Afghanistan Set Record for Growing Opium in 2014

By Ali Meyer | January 6, 2015 | 11:02am EST

Afhgan opium farmers working in a field in Jalalabad. (AP Photo/Rahmat Gul)

( – After thirteen years of occupation by U.S. forces, Afghanistan set a record for growing opium poppies in 2014, according to data from the United Nations Office on Drugs and Crime (UNODC). Heroin is derived from the poppy.

A UNODC report—“Afghanistan Opium Survey 2014”--provides a “detailed picture of the outcome of the current year’s opium season and, together with data from previous years, enable the identification of medium- and long-term trends in the evolution of the illicit drug problem.”

“The total area under opium poppy cultivation in Afghanistan was estimated to be 224,000 hectares in 2014, a 7% increase from the previous year,” says the report.

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Net opium poppy cultivation in Afghanistan grew from 209,000 hectares in 2013 to 224,000 hectares in 2014.

The UNODC has been tracking opium cultivation in Afghanistan since 1994, whne net Afghan opium production was 71,000 hectares. The 2014 cultivation of 224,000 hectares was more then triple the 1994 level.

According to the 2014 World Drug Report, also published by the UNODC, Afghanistan by far the world’s largest producer of opium. “The opium production in Afghanistan accounts for 80 percent of the global opium production (5,500 tons),” said that report.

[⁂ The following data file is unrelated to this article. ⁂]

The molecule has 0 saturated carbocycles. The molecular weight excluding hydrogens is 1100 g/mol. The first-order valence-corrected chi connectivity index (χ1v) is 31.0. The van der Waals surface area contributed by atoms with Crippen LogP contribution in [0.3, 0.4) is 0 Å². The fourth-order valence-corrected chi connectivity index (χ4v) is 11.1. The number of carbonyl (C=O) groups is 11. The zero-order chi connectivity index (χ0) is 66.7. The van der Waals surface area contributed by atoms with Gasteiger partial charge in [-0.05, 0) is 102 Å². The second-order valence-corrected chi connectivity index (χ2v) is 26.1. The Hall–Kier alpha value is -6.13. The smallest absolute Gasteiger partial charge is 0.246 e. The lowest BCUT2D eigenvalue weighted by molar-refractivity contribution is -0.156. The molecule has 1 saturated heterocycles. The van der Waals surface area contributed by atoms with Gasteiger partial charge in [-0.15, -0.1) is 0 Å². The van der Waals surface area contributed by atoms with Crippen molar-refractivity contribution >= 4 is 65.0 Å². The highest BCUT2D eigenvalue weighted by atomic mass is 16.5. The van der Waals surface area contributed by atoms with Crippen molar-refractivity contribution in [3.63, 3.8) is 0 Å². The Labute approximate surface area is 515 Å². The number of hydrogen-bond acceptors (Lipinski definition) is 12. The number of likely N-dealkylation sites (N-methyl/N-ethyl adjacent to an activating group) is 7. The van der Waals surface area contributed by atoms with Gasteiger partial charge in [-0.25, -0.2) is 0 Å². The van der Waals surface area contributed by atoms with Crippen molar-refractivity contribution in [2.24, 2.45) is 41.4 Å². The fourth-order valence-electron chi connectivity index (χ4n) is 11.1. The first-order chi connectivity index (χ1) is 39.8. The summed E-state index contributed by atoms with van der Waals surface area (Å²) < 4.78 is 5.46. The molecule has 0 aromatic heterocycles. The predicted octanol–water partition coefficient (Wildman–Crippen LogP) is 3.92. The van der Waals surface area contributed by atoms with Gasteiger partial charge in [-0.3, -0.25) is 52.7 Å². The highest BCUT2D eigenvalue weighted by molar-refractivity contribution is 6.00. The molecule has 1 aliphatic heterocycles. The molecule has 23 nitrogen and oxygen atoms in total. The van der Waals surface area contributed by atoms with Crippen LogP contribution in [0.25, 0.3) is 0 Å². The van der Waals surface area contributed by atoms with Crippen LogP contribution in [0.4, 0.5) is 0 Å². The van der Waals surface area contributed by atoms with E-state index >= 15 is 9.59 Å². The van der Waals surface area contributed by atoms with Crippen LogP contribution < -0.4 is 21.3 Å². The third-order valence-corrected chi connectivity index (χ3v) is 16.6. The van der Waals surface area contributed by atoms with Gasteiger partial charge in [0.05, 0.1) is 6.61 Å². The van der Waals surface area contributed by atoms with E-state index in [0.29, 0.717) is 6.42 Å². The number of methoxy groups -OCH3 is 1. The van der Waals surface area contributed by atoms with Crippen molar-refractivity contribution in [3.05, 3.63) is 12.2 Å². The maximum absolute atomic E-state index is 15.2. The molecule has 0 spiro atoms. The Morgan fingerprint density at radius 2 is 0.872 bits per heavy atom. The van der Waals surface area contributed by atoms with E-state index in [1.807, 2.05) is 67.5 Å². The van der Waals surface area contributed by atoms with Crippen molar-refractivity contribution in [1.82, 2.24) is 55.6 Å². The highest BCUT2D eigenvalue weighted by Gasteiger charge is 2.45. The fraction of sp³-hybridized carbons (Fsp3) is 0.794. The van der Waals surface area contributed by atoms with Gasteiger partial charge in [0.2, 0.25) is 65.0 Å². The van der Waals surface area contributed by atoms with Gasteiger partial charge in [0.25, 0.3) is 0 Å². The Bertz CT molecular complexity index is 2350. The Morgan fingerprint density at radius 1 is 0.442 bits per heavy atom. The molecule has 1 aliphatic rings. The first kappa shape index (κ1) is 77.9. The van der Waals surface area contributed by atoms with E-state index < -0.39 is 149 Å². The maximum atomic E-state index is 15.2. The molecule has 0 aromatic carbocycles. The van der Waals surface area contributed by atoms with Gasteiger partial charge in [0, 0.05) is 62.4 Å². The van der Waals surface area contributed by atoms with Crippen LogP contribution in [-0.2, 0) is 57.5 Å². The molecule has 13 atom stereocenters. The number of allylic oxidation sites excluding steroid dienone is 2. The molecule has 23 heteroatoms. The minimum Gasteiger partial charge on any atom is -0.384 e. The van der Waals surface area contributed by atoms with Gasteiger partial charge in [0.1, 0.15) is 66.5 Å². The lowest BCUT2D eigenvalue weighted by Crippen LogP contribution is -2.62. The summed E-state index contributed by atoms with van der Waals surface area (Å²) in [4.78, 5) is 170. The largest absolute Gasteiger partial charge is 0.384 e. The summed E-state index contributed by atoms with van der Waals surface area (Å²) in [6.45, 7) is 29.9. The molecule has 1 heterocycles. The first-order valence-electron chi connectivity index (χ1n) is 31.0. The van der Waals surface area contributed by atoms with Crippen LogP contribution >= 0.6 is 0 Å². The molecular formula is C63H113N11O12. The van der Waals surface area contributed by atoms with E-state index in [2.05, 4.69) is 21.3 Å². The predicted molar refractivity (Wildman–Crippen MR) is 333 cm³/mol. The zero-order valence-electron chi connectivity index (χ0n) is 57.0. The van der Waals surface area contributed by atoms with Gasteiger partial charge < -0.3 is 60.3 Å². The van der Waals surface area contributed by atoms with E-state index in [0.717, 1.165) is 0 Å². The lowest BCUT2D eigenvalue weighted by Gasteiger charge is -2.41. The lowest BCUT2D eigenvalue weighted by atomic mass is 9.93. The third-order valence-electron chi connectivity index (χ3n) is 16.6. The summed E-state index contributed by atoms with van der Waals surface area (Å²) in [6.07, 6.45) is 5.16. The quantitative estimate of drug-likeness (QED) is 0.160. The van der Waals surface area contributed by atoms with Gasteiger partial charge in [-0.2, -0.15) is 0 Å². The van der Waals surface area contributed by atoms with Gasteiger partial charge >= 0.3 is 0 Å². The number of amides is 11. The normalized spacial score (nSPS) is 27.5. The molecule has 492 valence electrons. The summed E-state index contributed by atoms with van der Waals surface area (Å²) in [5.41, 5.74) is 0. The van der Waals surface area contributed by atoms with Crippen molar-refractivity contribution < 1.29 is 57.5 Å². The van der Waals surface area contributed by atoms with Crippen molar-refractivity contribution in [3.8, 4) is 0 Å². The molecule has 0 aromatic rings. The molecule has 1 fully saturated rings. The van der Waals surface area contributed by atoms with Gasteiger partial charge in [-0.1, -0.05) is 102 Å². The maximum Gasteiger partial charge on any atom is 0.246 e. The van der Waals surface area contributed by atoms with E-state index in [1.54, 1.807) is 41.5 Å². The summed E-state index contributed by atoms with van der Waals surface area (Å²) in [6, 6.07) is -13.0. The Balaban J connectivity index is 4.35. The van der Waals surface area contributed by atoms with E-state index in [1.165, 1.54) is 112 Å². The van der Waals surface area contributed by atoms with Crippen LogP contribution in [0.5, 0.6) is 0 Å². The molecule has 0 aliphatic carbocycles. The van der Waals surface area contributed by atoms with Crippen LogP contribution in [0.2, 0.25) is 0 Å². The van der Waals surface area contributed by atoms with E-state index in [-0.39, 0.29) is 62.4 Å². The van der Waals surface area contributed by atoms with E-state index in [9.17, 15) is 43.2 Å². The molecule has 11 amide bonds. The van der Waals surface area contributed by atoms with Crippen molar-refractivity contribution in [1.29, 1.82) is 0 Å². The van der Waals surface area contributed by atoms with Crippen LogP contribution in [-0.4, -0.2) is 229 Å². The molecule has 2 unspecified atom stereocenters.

In addition to having record high of opium production in 2014, Afghanistan saw opium poppy eradication decrease 63 percent. “A total of 2,692 hectares of verified poppy eradication was carried out by the provincial governors in 2014, representing a decrease of 63 percent from 2013 when 7,348 hectares of governor-led eradication (GLE) was verified by [Ministry of Counter-Narcotics and UNODC],” states the report.

Hilmand province was Afghanistan’s largest opium cultivator in 2014, producing 103,240 hectares.

“In 2014, 98% of total opium cultivation in Afghanistan took place in the Southern, Eastern and Western regions of the country,” explains the report.

Hilmand province was followed by Kandahar province which produced 33,713 hectares, Farah province which produced 27,513 hectares, Nangarhar which produced 18,227 hectares, Nimroz which produced 14,548 hectares, Uruzgan which produced 9,277 hectares, Badghis which produced 5,721 hectares, Badakhshan which produced 4,204 hectares, Zabul which produced 2,894 hectares, Laghman which produced 901 hectares, Kunar which produced 754 hectares, Hirat which produced 738 hectares, Day Kundi which produced 587 hectares, Ghor which produced 493 hectares, Kapisa which produced 472 hectares, Kabul which produced 233 hectares, and Sari Pul which produced 195 hectares.

Most of the U.S. casualties in Afghan War have occurred in the Hilmand and Kandahar provinces, which are also the two leading opium-growing provinces.

According to’s database of U.S. casualties, from 2001 through 2014, 2,232 U.S. military personnel gave their lives serving in the Afghan War. Of those 2,232 casualties, 451 were in Hilmand province and 420 were in Kandahar. That represents 39 percent of the total casualties in the war.

“There is evidence that Afghan heroin is increasingly reaching new markets, such as Oceania and Southeast Asia, that had been traditionally supplied from Southeast Asia,” the report states.

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